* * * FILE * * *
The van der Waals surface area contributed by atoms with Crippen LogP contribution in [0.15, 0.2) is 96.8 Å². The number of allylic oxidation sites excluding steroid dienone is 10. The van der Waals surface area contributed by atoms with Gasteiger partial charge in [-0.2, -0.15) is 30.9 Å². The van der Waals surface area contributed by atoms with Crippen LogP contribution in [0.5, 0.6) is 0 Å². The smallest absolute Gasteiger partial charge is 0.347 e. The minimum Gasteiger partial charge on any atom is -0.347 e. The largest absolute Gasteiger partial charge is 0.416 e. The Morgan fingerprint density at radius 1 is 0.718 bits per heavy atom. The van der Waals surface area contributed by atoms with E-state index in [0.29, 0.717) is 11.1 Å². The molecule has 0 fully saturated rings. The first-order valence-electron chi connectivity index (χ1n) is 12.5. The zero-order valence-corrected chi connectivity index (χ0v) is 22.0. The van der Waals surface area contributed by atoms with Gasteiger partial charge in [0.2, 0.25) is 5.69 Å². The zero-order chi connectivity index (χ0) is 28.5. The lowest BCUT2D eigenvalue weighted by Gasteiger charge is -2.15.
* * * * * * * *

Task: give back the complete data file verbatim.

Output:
The van der Waals surface area contributed by atoms with Crippen LogP contribution in [0.15, 0.2) is 96.8 Å². The number of allylic oxidation sites excluding steroid dienone is 10. The van der Waals surface area contributed by atoms with Gasteiger partial charge in [-0.2, -0.15) is 30.9 Å². The van der Waals surface area contributed by atoms with Crippen LogP contribution in [0.5, 0.6) is 0 Å². The smallest absolute Gasteiger partial charge is 0.347 e. The minimum Gasteiger partial charge on any atom is -0.347 e. The largest absolute Gasteiger partial charge is 0.416 e. The Morgan fingerprint density at radius 1 is 0.718 bits per heavy atom. The van der Waals surface area contributed by atoms with E-state index in [0.29, 0.717) is 11.1 Å². The molecule has 0 fully saturated rings. The first-order valence-electron chi connectivity index (χ1n) is 12.5. The zero-order valence-corrected chi connectivity index (χ0v) is 22.0. The van der Waals surface area contributed by atoms with Gasteiger partial charge in [0.2, 0.25) is 5.69 Å². The zero-order chi connectivity index (χ0) is 28.5. The lowest BCUT2D eigenvalue weighted by Gasteiger charge is -2.15.